Plastic waste and tyres?

#1

the_boy_syrup

LE
Book Reviewer
#2
I would suggest it's not as easy as they are suggesting.
Tyres are the one problem everyone has when running recycling or scrap yards.
You can chip them and use them for playgrounds and horse stables but if it was that easy to make diesel everyone would be at it.
Plus the VAT man would be all over you for his cut they're not going to let you knock out fuel for free.

If you buy it let me know I've a mate sitting on 100,000 baled tyres.
Let you have them cheap.
 
#3
Aye but what about the costs of shipping from the States? availibility of spares and servicing? Not to mention the government slapping some tax on the stuff?
 
#5
I heard about some gippoes who rented a big mill in the north east.

They were advertising to dispose of scrap tires at a knockdown price.

When the mill was full to the ceilings with scrap tires..... the gippoes vanished.
 
#7
I think you might find the licensing requirements to run such a plant in the UK are a tad different from the US. Backyard recycling isn't quite so easy here...
 
#12
how dumb are you?

If you read the link you will see what by products there are, carbon and metal wire
 
#13
There's gotta be a market for used condoms here.
 
#14
I investigated a similar technology when trying to think of ways to improve FOB sustainability.

First off I am a bit sceptical about the first website you provided, and will second Fox-and-horses that it looks like a Nigerian scam.

The chemical structure of vulcanised rubber is complex and contains, amongst other things, sulphur (as part of the vulcanisation process). That sulphur must go somewhere and even if we suspend disbelief for a moment and say the process does convert old tyres into diesel, the diesel will be sulphur rich and will start corroding your engine, catalytic converter & exhaust.

Secondly rubber is a complex biopolymer; diesel consists mostly of carbon chains 8 - 21 carbon atoms long. Frankly I would be surprised if thermal decomposition of tyres would result in a 90-95% diesel yield. It is a bit like saying if you put some PE4 in a house and blow it up, 90-95% of the debris would consist of bricks connected in blocks of (say) 4 - 10 units. The most likely result is that you'd get a mixture of organic molecules by pyrolysis of rubber, and you'd have to fractionally distill that to get diesel.

Thirdly, following on from #2, this is the reason why thermal gasification plants for converting plastics into hydrogen or carbon monoxide work. Going back to the PE4/house example, while you can not end up with blocks of bricks 4-10 units long, put enough PE4 into it and you can end up with lots of tiny bits. Same principle - put enough energy into the pyrolysis process and you end up with tiny molecules of hydrogen and carbon monoxide which can be used to fuel other things.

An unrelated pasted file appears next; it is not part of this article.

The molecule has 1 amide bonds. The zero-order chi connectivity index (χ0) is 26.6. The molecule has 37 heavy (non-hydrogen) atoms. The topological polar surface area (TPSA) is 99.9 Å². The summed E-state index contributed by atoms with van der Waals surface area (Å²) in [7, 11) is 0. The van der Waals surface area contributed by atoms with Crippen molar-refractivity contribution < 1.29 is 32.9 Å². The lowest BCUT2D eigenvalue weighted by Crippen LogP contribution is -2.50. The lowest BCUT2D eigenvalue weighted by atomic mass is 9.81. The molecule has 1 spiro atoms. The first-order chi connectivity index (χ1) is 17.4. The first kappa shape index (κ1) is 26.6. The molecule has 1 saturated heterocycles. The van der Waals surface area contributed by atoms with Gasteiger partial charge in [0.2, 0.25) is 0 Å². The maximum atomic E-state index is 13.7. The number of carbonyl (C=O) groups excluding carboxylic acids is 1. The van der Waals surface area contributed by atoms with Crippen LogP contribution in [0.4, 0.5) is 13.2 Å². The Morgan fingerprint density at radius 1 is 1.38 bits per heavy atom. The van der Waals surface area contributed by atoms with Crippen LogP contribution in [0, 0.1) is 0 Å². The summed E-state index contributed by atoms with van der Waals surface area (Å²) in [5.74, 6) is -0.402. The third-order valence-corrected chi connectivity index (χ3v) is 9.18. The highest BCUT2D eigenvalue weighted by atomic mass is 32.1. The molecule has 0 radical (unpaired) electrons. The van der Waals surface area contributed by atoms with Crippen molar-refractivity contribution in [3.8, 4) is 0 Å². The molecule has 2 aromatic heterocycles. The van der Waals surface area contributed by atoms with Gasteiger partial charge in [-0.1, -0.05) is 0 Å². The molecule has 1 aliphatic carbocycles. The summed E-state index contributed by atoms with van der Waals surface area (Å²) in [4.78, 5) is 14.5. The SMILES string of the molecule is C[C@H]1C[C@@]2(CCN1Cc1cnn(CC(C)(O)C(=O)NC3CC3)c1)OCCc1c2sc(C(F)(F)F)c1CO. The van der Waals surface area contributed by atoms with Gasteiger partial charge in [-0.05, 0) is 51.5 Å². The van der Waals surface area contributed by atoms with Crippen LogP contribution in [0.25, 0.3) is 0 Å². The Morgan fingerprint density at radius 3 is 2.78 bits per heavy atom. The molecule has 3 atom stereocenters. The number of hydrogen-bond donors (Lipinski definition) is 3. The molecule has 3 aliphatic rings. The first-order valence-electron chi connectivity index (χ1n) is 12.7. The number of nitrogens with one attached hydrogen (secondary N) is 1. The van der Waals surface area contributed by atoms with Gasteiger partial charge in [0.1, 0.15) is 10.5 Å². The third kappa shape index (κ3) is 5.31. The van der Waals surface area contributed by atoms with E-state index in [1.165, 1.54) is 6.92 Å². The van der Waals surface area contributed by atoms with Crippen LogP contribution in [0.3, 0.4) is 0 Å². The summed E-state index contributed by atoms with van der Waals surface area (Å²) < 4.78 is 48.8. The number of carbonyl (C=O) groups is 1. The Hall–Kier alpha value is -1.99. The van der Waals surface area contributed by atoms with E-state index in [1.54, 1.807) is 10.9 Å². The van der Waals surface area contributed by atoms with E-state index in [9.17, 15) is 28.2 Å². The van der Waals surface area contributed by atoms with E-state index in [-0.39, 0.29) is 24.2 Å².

So, to summarise:
1) Thermal gasifiers that accept a variety of polymers and break them down into gases that can be used as fuels exist. They are the size of ISO containers.
2) A plant which converts tyres to 90-95% diesel? I don't buy it.
3) Drive at 55mph to save fuel. The power you expend against drag increases to the cube of your speed. I note a ~10% improvement in MPG when I drive on motorways at 55mph instead of 70mph.
 
#15
This looks like a version of a process called Catalytic Pyrolysis, that's been knocking around for years. The Chinese use it quite widely, I believe.
 
#16
Old tyres make a good fuel for cement factories. They first get cooled down to -179 degrees centigrade with liquid nitrogen. This makes the rubber very brittle. In the condition they get shredded into granulate, which is then blown into the furnaces of the cement factories. The steel content of the tyres, which gives problems in other applications, forms iron oxyde, which acts as a flux to lower the melting temperature of the cement components. And because the temperatures inside the furnace are much higher than if you burn a tyre in the open, the toxic byproducts get broken up into harmless compounds. The sulphur reacts with the calcium oxide and oxygen to form plaster of paris (calcium sulphate), which forms a part of the cement.
 
#17
#18
how dumb are you?

If you read the link you will see what by products there are, carbon and metal wire
Not as dumb as you if you really believe that's all that is produced when a tyre undergoes thermal depolymerisation! :? Seriously I doubt that this is really commercially viable or practical in the UK.

Walther is right about cement kilns but they have mahoosive scrubbing systems fitted to stop all the nasties getting into the atmosphere and of course they have to be licensed and operate under strict EA Guidelines.

I'm not 100% up to date any more on EA licensing (I used to be involved in the recycling business) but any kind of waste process (and that's what this is) comes into the licensing regime. I did read somewhere that this kind of operation is still caught as thought it were a large-scale industrial plant due to the nature of the chemical process taking place. If you were serious about setting one up I strongly recommend you talk to the Environment Agency (or at least look on their website) about planning and licensing first.
 
#20
tyres are an option, look at the site and the title ie waste plastics obviously you only like to comment on what you can read - pity its not the full story - who's dumb now?

Plastics may be a more affordable and viable option, if so how come we don't - as a country, nation, industry do it considering the current price/state of oil and its producing countries?
 

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